While the rhetoric could grow louder, both sides are unlikely to let relations deteriorate into a trade war, Stratford said.
"I don't think we're going to go to a worst-case scenario," Stratford told reporters at a National Foreign Trade Council luncheon in Washington on Monday, adding that "the word 'war' is the right word, because you're trying to inflict damage until the other cries uncle."
The Obama administration neither supports nor opposes the Levin legislation, which would give it another tool to build pressure against China's peg when the 20 most industrialized nations hold their annual G-20 summit in November.
By not taking a stand, however, the administration is actually sending a strong signal to China that it's open to the idea. That's a big switch from the Bush administration's active opposition to earlier legislation that threatened to change the terms of U.S.-China trade.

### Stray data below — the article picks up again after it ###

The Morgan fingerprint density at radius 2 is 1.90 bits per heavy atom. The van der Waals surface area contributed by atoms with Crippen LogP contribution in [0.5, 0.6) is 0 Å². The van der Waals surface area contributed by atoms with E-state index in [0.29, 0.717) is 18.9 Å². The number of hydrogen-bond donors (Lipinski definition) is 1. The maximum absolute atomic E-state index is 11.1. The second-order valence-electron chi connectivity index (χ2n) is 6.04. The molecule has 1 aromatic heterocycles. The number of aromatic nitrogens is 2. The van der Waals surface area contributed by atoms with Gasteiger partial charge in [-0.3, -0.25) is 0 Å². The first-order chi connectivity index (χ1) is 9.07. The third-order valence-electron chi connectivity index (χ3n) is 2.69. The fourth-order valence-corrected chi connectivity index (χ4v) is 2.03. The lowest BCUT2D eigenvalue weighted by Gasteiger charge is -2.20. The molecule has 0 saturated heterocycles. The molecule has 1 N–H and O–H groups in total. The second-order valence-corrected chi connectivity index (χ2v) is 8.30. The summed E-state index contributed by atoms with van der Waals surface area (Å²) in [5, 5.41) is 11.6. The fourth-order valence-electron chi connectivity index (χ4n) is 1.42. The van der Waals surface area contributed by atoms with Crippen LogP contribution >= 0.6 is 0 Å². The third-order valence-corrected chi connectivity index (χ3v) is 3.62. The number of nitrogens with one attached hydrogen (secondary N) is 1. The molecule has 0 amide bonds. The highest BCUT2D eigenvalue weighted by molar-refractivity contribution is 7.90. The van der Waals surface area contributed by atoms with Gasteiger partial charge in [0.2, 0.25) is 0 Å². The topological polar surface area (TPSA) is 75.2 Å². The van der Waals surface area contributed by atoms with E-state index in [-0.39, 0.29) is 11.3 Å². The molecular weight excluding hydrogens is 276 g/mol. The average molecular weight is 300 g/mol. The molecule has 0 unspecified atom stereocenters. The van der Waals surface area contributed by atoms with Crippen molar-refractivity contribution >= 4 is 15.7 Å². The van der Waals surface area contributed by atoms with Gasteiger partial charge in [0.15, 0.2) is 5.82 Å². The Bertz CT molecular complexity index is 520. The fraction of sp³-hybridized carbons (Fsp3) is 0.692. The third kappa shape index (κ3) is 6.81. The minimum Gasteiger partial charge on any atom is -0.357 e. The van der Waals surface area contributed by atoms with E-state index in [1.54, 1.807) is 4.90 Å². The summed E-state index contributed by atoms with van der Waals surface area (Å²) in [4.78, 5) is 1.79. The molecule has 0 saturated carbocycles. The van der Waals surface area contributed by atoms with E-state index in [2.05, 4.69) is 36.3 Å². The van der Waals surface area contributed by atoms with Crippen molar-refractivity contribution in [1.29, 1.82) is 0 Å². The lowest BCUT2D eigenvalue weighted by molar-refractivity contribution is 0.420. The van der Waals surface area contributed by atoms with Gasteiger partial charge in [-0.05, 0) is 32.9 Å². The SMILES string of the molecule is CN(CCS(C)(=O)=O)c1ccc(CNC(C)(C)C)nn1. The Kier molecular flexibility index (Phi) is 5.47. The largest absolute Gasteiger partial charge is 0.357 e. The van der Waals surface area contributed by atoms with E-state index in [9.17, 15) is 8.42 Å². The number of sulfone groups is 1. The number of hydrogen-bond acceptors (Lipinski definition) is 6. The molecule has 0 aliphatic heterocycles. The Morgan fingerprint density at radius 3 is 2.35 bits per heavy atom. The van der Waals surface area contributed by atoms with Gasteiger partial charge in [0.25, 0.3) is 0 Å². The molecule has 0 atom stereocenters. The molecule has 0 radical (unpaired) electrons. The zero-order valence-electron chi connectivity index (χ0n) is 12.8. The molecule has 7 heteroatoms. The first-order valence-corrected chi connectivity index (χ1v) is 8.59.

"What they're hoping is it never gets tested," said Nic Lardy, a China expert at the Peterson Institute of International Economics, a leading pro-trade policy research organization.
The threat of legislation is unlikely to change China's posture, he said.
"The Chinese have played several rounds of this game over the last five or six years, and they don't take the 'good cop, bad cop' approach very seriously," Lardy said.